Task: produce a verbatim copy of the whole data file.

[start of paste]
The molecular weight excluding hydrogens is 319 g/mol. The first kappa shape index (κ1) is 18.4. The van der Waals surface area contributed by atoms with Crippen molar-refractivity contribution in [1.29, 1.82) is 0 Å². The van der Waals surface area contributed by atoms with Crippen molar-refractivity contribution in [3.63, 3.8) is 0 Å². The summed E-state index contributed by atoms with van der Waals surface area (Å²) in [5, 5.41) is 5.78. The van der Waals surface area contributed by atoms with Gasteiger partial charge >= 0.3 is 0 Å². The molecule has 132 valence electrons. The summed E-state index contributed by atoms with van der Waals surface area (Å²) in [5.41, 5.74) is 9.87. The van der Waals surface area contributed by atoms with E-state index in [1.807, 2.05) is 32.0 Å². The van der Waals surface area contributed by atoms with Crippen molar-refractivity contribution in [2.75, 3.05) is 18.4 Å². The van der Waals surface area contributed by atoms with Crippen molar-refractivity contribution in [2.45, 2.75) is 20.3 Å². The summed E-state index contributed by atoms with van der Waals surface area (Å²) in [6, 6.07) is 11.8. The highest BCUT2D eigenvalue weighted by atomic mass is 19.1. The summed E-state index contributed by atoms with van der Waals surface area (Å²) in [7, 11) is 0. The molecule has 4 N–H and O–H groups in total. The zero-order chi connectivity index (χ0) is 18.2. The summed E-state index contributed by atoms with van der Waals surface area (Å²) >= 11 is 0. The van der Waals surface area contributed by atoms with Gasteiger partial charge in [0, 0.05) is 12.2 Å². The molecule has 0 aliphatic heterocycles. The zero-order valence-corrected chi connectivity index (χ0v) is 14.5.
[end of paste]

The molecular weight excluding hydrogens is 319 g/mol. The first kappa shape index (κ1) is 18.4. The van der Waals surface area contributed by atoms with Crippen molar-refractivity contribution in [1.29, 1.82) is 0 Å². The van der Waals surface area contributed by atoms with Crippen molar-refractivity contribution in [3.63, 3.8) is 0 Å². The summed E-state index contributed by atoms with van der Waals surface area (Å²) in [5, 5.41) is 5.78. The van der Waals surface area contributed by atoms with Gasteiger partial charge >= 0.3 is 0 Å². The molecule has 132 valence electrons. The summed E-state index contributed by atoms with van der Waals surface area (Å²) in [5.41, 5.74) is 9.87. The van der Waals surface area contributed by atoms with E-state index in [1.807, 2.05) is 32.0 Å². The van der Waals surface area contributed by atoms with Crippen molar-refractivity contribution in [2.75, 3.05) is 18.4 Å². The van der Waals surface area contributed by atoms with Crippen molar-refractivity contribution in [2.45, 2.75) is 20.3 Å². The summed E-state index contributed by atoms with van der Waals surface area (Å²) in [6, 6.07) is 11.8. The highest BCUT2D eigenvalue weighted by atomic mass is 19.1. The summed E-state index contributed by atoms with van der Waals surface area (Å²) in [7, 11) is 0. The molecule has 4 N–H and O–H groups in total. The zero-order chi connectivity index (χ0) is 18.2. The summed E-state index contributed by atoms with van der Waals surface area (Å²) >= 11 is 0. The van der Waals surface area contributed by atoms with Gasteiger partial charge in [0, 0.05) is 12.2 Å². The molecule has 0 aliphatic heterocycles. The zero-order valence-corrected chi connectivity index (χ0v) is 14.5.